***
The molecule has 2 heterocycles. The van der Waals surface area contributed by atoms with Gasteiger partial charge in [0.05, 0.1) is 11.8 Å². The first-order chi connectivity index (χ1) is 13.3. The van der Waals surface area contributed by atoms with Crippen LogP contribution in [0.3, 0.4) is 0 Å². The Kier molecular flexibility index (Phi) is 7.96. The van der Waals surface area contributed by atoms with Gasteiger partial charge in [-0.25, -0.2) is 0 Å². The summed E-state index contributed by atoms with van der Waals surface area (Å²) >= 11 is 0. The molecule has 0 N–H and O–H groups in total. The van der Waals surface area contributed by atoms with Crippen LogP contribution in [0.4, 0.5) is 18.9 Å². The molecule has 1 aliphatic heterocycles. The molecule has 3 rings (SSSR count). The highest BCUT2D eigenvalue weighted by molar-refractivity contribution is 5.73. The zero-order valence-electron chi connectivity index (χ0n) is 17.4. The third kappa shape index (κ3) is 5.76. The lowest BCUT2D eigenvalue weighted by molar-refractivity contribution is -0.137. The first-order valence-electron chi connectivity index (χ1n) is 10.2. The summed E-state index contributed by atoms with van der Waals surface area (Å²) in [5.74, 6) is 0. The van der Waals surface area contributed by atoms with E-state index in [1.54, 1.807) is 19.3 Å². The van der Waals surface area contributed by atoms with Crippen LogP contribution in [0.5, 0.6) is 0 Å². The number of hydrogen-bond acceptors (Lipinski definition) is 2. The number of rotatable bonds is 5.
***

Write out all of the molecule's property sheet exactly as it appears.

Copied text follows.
The molecule has 2 heterocycles. The van der Waals surface area contributed by atoms with Gasteiger partial charge in [0.05, 0.1) is 11.8 Å². The first-order chi connectivity index (χ1) is 13.3. The van der Waals surface area contributed by atoms with Crippen LogP contribution in [0.3, 0.4) is 0 Å². The Kier molecular flexibility index (Phi) is 7.96. The van der Waals surface area contributed by atoms with Gasteiger partial charge in [-0.25, -0.2) is 0 Å². The summed E-state index contributed by atoms with van der Waals surface area (Å²) >= 11 is 0. The molecule has 0 N–H and O–H groups in total. The van der Waals surface area contributed by atoms with Crippen LogP contribution in [0.4, 0.5) is 18.9 Å². The molecule has 1 aliphatic heterocycles. The molecule has 3 rings (SSSR count). The highest BCUT2D eigenvalue weighted by molar-refractivity contribution is 5.73. The zero-order valence-electron chi connectivity index (χ0n) is 17.4. The third kappa shape index (κ3) is 5.76. The lowest BCUT2D eigenvalue weighted by molar-refractivity contribution is -0.137. The first-order valence-electron chi connectivity index (χ1n) is 10.2. The summed E-state index contributed by atoms with van der Waals surface area (Å²) in [5.74, 6) is 0. The van der Waals surface area contributed by atoms with E-state index in [1.54, 1.807) is 19.3 Å². The van der Waals surface area contributed by atoms with Crippen LogP contribution in [0.5, 0.6) is 0 Å². The number of hydrogen-bond acceptors (Lipinski definition) is 2. The number of rotatable bonds is 5.